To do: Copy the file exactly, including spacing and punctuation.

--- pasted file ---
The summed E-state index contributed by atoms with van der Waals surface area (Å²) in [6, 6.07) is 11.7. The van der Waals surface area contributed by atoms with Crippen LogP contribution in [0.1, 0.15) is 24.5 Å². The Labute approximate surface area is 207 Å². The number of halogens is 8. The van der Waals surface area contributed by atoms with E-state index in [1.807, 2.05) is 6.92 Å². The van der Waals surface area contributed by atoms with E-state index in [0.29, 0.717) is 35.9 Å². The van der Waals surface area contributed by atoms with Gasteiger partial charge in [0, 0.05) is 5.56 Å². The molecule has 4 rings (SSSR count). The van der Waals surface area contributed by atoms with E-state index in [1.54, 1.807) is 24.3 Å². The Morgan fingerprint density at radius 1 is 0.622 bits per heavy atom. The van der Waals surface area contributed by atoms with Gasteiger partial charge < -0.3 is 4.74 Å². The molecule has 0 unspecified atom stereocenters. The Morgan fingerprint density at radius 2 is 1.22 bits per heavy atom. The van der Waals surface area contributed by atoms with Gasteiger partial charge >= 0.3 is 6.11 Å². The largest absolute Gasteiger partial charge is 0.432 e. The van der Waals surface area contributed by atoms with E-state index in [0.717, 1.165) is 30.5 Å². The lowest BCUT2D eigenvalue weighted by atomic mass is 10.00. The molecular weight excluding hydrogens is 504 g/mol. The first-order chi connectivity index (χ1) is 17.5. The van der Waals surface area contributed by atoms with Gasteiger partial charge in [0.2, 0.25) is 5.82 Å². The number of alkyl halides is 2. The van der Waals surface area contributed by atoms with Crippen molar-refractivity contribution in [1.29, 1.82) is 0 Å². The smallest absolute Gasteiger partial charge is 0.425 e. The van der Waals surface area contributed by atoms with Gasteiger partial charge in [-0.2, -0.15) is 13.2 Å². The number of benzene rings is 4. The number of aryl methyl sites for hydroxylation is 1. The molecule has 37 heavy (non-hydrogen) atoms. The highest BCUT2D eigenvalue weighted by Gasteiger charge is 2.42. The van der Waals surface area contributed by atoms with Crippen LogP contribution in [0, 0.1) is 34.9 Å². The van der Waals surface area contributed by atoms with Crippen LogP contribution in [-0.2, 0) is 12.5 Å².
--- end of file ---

The summed E-state index contributed by atoms with van der Waals surface area (Å²) in [6, 6.07) is 11.7. The van der Waals surface area contributed by atoms with Crippen LogP contribution in [0.1, 0.15) is 24.5 Å². The Labute approximate surface area is 207 Å². The number of halogens is 8. The van der Waals surface area contributed by atoms with E-state index in [1.807, 2.05) is 6.92 Å². The van der Waals surface area contributed by atoms with E-state index in [0.29, 0.717) is 35.9 Å². The van der Waals surface area contributed by atoms with Gasteiger partial charge in [0, 0.05) is 5.56 Å². The molecule has 4 rings (SSSR count). The van der Waals surface area contributed by atoms with E-state index in [1.54, 1.807) is 24.3 Å². The Morgan fingerprint density at radius 1 is 0.622 bits per heavy atom. The van der Waals surface area contributed by atoms with Gasteiger partial charge < -0.3 is 4.74 Å². The molecule has 0 unspecified atom stereocenters. The Morgan fingerprint density at radius 2 is 1.22 bits per heavy atom. The van der Waals surface area contributed by atoms with Gasteiger partial charge >= 0.3 is 6.11 Å². The largest absolute Gasteiger partial charge is 0.432 e. The van der Waals surface area contributed by atoms with E-state index in [0.717, 1.165) is 30.5 Å². The lowest BCUT2D eigenvalue weighted by atomic mass is 10.00. The molecular weight excluding hydrogens is 504 g/mol. The first-order chi connectivity index (χ1) is 17.5. The van der Waals surface area contributed by atoms with Gasteiger partial charge in [0.2, 0.25) is 5.82 Å². The number of alkyl halides is 2. The van der Waals surface area contributed by atoms with Crippen molar-refractivity contribution in [1.29, 1.82) is 0 Å². The smallest absolute Gasteiger partial charge is 0.425 e. The van der Waals surface area contributed by atoms with Gasteiger partial charge in [-0.2, -0.15) is 13.2 Å². The number of benzene rings is 4. The number of aryl methyl sites for hydroxylation is 1. The molecule has 37 heavy (non-hydrogen) atoms. The highest BCUT2D eigenvalue weighted by Gasteiger charge is 2.42. The van der Waals surface area contributed by atoms with Crippen LogP contribution in [0, 0.1) is 34.9 Å². The van der Waals surface area contributed by atoms with Crippen LogP contribution in [-0.2, 0) is 12.5 Å².